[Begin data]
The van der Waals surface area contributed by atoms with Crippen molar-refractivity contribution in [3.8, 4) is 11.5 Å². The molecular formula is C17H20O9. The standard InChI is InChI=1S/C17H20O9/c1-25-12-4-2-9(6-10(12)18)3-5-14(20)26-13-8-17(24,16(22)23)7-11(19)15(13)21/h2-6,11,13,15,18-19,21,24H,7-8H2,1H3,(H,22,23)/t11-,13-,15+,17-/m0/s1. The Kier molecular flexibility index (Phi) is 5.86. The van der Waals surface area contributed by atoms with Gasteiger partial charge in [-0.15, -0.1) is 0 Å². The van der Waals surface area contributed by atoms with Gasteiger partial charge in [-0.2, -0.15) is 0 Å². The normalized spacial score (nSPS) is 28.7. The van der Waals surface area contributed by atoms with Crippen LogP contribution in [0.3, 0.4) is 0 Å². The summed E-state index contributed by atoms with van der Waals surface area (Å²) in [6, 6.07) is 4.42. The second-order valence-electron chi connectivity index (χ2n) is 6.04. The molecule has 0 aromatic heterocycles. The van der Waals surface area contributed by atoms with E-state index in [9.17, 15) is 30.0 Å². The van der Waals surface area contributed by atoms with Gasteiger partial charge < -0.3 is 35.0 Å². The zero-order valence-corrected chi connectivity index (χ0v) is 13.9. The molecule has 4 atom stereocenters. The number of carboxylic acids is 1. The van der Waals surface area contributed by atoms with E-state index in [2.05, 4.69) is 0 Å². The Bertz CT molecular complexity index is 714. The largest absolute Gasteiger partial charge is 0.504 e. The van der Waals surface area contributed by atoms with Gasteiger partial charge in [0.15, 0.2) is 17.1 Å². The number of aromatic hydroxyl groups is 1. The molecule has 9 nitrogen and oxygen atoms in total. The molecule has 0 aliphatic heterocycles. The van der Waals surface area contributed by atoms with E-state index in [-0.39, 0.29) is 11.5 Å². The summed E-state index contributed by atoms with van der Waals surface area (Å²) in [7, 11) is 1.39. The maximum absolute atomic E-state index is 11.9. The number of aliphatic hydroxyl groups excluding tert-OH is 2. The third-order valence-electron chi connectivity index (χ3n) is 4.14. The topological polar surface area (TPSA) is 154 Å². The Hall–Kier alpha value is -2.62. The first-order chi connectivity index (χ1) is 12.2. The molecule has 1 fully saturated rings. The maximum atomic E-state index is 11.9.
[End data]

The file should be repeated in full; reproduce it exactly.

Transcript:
The van der Waals surface area contributed by atoms with Crippen molar-refractivity contribution in [3.8, 4) is 11.5 Å². The molecular formula is C17H20O9. The standard InChI is InChI=1S/C17H20O9/c1-25-12-4-2-9(6-10(12)18)3-5-14(20)26-13-8-17(24,16(22)23)7-11(19)15(13)21/h2-6,11,13,15,18-19,21,24H,7-8H2,1H3,(H,22,23)/t11-,13-,15+,17-/m0/s1. The Kier molecular flexibility index (Phi) is 5.86. The van der Waals surface area contributed by atoms with Gasteiger partial charge in [-0.15, -0.1) is 0 Å². The van der Waals surface area contributed by atoms with Gasteiger partial charge in [-0.2, -0.15) is 0 Å². The normalized spacial score (nSPS) is 28.7. The van der Waals surface area contributed by atoms with Crippen LogP contribution in [0.3, 0.4) is 0 Å². The summed E-state index contributed by atoms with van der Waals surface area (Å²) in [6, 6.07) is 4.42. The second-order valence-electron chi connectivity index (χ2n) is 6.04. The molecule has 0 aromatic heterocycles. The van der Waals surface area contributed by atoms with E-state index in [9.17, 15) is 30.0 Å². The van der Waals surface area contributed by atoms with Gasteiger partial charge < -0.3 is 35.0 Å². The zero-order valence-corrected chi connectivity index (χ0v) is 13.9. The molecule has 4 atom stereocenters. The number of carboxylic acids is 1. The van der Waals surface area contributed by atoms with E-state index in [2.05, 4.69) is 0 Å². The Bertz CT molecular complexity index is 714. The largest absolute Gasteiger partial charge is 0.504 e. The van der Waals surface area contributed by atoms with Gasteiger partial charge in [0.15, 0.2) is 17.1 Å². The number of aromatic hydroxyl groups is 1. The molecule has 9 nitrogen and oxygen atoms in total. The molecule has 0 aliphatic heterocycles. The van der Waals surface area contributed by atoms with E-state index in [-0.39, 0.29) is 11.5 Å². The summed E-state index contributed by atoms with van der Waals surface area (Å²) in [7, 11) is 1.39. The maximum absolute atomic E-state index is 11.9. The number of aliphatic hydroxyl groups excluding tert-OH is 2. The third-order valence-electron chi connectivity index (χ3n) is 4.14. The topological polar surface area (TPSA) is 154 Å². The Hall–Kier alpha value is -2.62. The first-order chi connectivity index (χ1) is 12.2. The molecule has 1 fully saturated rings. The maximum atomic E-state index is 11.9.